+
high gas; gas prices; store owner

Owner keeps gas prices lower.

Some things are just too good not to share, and here at Upworthy we work to find uplifting stories of the best of humanity to share with our audience. When 3TV/CBS5 reported on Jaswiendre Singh, a local gas station owner doing good, we had to share. Singh has been selling gas for nearly 50 cents cheaper than his purchase price in an effort to help his customers feel less pain at the pump due to high gas prices. The gas station owner and his wife have been working extra hours to make up for the money they’re losing on gasoline sales.


Singh told 3TV/CBS5 that his customers buy around 1,000 gallons of gas a day, which means he loses about $500 a day by underpricing his fuel. The loss doesn’t stop him because he wants to do what he can to help people with the rising cost of fuel. Filling up your gas tank for the work week is becoming more and more stressful as the average national gas price exceeds a record $5, and Arizona's price per gallon is even higher than the national average, according to AAA. But with Singh’s help, the people of Phoenix have a gas station they can trust to give them the best price possible, even if it means a loss for the owner.

Singh told the reporter at 3TV/CBS5, “My mother and my father did teach us to help if you have something. If you have something you have to share with other people.” Singh offsets the loss by more customers buying goods from inside the gas station.

Around the country, people continue to struggle as they try to afford gas for their vehicles. Soaring gas prices are leading to the use of reliable old methods to help save on the much-needed commodity—things like walking or biking places, using public transport, taking fewer grocery store runs and avoiding long road trips.

Not everyone can avoid driving their cars, however. Many people live in areas that don’t have access to public transportation or their homes are too far away to walk to their destination. These people may benefit from using apps like GasBuddy, Gas Guru, Waze or AAA TripTik Travel Planner, which help the user locate the cheapest gas in their area to help save a few cents a gallon.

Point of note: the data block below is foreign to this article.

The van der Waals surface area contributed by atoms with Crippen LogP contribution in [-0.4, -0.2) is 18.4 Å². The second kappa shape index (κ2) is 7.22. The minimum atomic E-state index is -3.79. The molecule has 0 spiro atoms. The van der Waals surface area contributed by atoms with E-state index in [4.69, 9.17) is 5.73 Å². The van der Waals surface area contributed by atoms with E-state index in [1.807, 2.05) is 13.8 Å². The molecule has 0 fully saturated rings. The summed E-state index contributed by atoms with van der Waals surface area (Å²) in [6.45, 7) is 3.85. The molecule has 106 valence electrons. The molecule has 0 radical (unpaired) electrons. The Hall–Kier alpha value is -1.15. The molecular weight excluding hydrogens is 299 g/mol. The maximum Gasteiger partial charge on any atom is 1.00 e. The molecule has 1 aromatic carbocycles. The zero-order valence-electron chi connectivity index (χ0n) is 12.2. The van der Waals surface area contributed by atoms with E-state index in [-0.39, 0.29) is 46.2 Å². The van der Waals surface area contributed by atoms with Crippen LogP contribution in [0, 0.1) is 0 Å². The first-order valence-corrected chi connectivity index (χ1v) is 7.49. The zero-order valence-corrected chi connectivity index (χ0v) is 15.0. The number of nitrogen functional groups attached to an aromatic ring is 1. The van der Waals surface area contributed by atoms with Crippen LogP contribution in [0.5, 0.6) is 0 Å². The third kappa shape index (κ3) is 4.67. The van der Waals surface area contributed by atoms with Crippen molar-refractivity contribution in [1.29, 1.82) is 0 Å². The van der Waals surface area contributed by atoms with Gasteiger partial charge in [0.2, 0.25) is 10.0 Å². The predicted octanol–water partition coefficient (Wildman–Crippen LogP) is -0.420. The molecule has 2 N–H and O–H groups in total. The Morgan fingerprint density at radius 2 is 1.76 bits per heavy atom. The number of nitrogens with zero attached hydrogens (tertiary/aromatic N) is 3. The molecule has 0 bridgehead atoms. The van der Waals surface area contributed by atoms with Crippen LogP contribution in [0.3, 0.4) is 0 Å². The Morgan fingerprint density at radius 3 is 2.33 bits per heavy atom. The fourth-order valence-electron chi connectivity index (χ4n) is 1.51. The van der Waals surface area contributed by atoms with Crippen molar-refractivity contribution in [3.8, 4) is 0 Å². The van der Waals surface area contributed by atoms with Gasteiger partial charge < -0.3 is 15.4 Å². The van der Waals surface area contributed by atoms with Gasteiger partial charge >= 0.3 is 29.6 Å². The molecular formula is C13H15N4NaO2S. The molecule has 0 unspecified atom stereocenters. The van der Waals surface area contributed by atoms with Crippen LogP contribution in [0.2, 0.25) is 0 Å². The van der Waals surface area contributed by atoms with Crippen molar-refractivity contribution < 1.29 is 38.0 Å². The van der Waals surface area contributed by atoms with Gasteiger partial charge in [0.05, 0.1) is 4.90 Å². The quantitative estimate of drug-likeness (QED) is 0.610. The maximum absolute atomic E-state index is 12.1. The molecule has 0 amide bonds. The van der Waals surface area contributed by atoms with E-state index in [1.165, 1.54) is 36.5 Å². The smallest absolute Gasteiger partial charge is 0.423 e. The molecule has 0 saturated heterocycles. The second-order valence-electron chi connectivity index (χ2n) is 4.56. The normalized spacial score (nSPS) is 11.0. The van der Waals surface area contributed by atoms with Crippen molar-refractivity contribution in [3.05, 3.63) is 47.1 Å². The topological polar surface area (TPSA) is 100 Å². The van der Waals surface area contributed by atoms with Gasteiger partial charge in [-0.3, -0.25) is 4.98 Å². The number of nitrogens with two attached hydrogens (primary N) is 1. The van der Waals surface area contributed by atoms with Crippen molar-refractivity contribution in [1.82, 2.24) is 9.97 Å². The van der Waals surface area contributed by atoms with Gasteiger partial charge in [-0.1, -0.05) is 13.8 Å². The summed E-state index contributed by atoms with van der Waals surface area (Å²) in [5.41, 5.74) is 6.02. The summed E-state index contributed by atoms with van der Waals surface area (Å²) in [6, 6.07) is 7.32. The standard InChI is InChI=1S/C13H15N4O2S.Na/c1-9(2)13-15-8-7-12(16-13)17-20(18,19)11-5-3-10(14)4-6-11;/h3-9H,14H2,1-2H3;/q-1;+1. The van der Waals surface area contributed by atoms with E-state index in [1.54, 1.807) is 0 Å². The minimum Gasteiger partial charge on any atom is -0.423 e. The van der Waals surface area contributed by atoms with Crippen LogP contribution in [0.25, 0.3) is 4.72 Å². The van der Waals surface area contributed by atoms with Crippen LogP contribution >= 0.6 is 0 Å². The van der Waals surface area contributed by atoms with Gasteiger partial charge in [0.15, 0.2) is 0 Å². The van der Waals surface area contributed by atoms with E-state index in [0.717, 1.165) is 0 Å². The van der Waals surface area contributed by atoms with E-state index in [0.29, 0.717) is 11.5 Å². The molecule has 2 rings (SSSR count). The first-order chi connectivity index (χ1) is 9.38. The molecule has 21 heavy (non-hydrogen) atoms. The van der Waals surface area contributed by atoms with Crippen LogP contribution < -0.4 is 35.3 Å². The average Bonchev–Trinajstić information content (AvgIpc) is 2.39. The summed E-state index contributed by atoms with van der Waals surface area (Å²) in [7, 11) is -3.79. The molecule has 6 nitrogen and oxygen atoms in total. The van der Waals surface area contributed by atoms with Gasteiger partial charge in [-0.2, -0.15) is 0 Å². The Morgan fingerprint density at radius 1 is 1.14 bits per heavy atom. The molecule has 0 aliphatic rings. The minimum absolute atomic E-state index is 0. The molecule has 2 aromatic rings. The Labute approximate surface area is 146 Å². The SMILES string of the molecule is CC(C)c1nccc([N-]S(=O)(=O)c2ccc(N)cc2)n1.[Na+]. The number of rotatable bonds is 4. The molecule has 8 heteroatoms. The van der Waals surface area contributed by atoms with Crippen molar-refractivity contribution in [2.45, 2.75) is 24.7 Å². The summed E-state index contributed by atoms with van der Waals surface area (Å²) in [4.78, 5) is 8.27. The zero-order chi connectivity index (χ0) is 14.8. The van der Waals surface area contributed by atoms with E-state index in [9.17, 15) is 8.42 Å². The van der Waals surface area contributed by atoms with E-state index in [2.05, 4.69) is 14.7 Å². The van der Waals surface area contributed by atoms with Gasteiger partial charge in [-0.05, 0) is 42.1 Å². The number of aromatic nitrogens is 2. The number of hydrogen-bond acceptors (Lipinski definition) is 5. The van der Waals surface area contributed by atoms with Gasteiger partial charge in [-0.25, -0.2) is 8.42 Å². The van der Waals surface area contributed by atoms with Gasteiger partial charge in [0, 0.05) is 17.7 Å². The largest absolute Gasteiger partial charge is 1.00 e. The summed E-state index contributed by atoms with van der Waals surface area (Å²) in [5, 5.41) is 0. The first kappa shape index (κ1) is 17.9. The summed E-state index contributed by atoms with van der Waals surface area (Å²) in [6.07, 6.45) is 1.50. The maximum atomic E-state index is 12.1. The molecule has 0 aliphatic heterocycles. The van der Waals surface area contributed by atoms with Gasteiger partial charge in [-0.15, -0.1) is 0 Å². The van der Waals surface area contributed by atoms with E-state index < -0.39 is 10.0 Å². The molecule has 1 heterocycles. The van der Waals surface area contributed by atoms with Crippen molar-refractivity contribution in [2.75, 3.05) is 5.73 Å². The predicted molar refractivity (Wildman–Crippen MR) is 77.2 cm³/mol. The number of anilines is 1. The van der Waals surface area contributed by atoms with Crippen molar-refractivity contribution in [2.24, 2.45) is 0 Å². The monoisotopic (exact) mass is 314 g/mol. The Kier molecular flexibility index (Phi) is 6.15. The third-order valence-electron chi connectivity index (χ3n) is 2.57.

Hopefully soon the gas prices will return to a somewhat normal level, but until then, people will continue to look for ways to save and maybe more people like Singh will find innovative ways to help. We’re all in what feels to be a gasoline crisis together and it’s amazing to see someone so willingly help people out without expecting anything in return.

Albert Einstein

One of the strangest things about being human is that people of lesser intelligence tend to overestimate how smart they are and people who are highly intelligent tend to underestimate how smart they are.

This is called the Dunning-Kruger effect and it’s proven every time you log onto Facebook and see someone from high school who thinks they know more about vaccines than a doctor.

The interesting thing is that even though people are poor judges of their own smarts, we’ve evolved to be pretty good at judging the intelligence of others.

“Such findings imply that, in order to be adaptive, first impressions of personality or social characteristics should be accurate,” a study published in the journal Intelligence says. “There is accumulating evidence that this is indeed the case—at least to some extent—for traits such as intelligence extraversion, conscientiousness, openness, and narcissism, and even for characteristics such as sexual orientation, political ideology, or antigay prejudice.”

Keep ReadingShow less

The way makers use time makes meetings far more disruptive than they are for managers.

Most people don't look at their work calendar on any given day and say, "Yay! I have a meeting!" Most of us just understand and accept that meetings are a part of work life in most industries.

Some people, however, are far more negatively impacted by scheduled meetings than others. For people involved in creating or producing, meetings are actively disruptive to work in a way that isn't often the case for managers.

A viral post with an explanation from Paul Graham breaks down why.

Keep ReadingShow less
Pop Culture

Moms rally around Chrissy Teigen after she cautiously announces pregnancy two years after a loss

"I don’t think I’ll ever walk out of an appointment with more excitement than nerves but so far, everything is perfect and beautiful and I’m feeling hopeful and amazing."

Chrissy Teigen announces pregnancy.

Losing a baby is a tragedy at any stage of pregnancy, but losing a baby later in pregnancy can feel that much more devastating. Getting pregnant after loss is extremely anxiety-inducing, so when Chrissy Teigan cautiously announced she was pregnant with her fourth child, mothers who have experienced pregnancy loss collectively shared her apprehension.

Keep ReadingShow less